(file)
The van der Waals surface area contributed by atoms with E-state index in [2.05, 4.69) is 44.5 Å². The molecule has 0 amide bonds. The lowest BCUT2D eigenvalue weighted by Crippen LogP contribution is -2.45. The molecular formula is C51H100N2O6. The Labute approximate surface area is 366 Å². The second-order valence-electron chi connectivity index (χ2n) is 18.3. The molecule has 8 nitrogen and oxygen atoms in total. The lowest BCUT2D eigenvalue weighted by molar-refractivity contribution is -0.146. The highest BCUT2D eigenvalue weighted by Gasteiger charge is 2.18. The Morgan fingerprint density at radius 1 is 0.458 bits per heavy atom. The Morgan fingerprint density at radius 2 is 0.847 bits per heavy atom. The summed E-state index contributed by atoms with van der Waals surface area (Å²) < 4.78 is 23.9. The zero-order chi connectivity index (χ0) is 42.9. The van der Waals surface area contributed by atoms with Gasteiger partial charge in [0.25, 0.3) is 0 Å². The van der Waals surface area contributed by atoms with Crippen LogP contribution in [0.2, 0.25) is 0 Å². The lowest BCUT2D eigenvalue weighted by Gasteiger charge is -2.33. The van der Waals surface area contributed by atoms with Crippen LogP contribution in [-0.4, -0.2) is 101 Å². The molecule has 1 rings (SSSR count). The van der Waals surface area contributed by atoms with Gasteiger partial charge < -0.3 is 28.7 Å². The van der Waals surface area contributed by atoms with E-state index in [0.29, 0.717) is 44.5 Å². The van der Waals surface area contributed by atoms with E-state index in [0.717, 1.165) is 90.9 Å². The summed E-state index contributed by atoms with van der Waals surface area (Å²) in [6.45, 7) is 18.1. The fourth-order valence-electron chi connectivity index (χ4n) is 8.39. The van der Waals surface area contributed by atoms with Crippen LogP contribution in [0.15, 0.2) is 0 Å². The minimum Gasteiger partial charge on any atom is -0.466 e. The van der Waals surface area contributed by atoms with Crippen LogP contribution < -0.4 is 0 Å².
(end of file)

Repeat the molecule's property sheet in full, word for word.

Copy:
The van der Waals surface area contributed by atoms with E-state index in [2.05, 4.69) is 44.5 Å². The molecule has 0 amide bonds. The lowest BCUT2D eigenvalue weighted by Crippen LogP contribution is -2.45. The molecular formula is C51H100N2O6. The Labute approximate surface area is 366 Å². The second-order valence-electron chi connectivity index (χ2n) is 18.3. The molecule has 8 nitrogen and oxygen atoms in total. The lowest BCUT2D eigenvalue weighted by molar-refractivity contribution is -0.146. The highest BCUT2D eigenvalue weighted by Gasteiger charge is 2.18. The Morgan fingerprint density at radius 1 is 0.458 bits per heavy atom. The Morgan fingerprint density at radius 2 is 0.847 bits per heavy atom. The summed E-state index contributed by atoms with van der Waals surface area (Å²) < 4.78 is 23.9. The zero-order chi connectivity index (χ0) is 42.9. The van der Waals surface area contributed by atoms with Gasteiger partial charge in [0.25, 0.3) is 0 Å². The van der Waals surface area contributed by atoms with Crippen LogP contribution in [0.2, 0.25) is 0 Å². The lowest BCUT2D eigenvalue weighted by Gasteiger charge is -2.33. The van der Waals surface area contributed by atoms with Crippen LogP contribution in [-0.4, -0.2) is 101 Å². The molecule has 1 rings (SSSR count). The van der Waals surface area contributed by atoms with Gasteiger partial charge < -0.3 is 28.7 Å². The van der Waals surface area contributed by atoms with E-state index in [0.29, 0.717) is 44.5 Å². The van der Waals surface area contributed by atoms with E-state index in [0.717, 1.165) is 90.9 Å². The summed E-state index contributed by atoms with van der Waals surface area (Å²) in [6.45, 7) is 18.1. The fourth-order valence-electron chi connectivity index (χ4n) is 8.39. The van der Waals surface area contributed by atoms with Crippen LogP contribution in [0.15, 0.2) is 0 Å². The minimum Gasteiger partial charge on any atom is -0.466 e. The van der Waals surface area contributed by atoms with Crippen LogP contribution < -0.4 is 0 Å².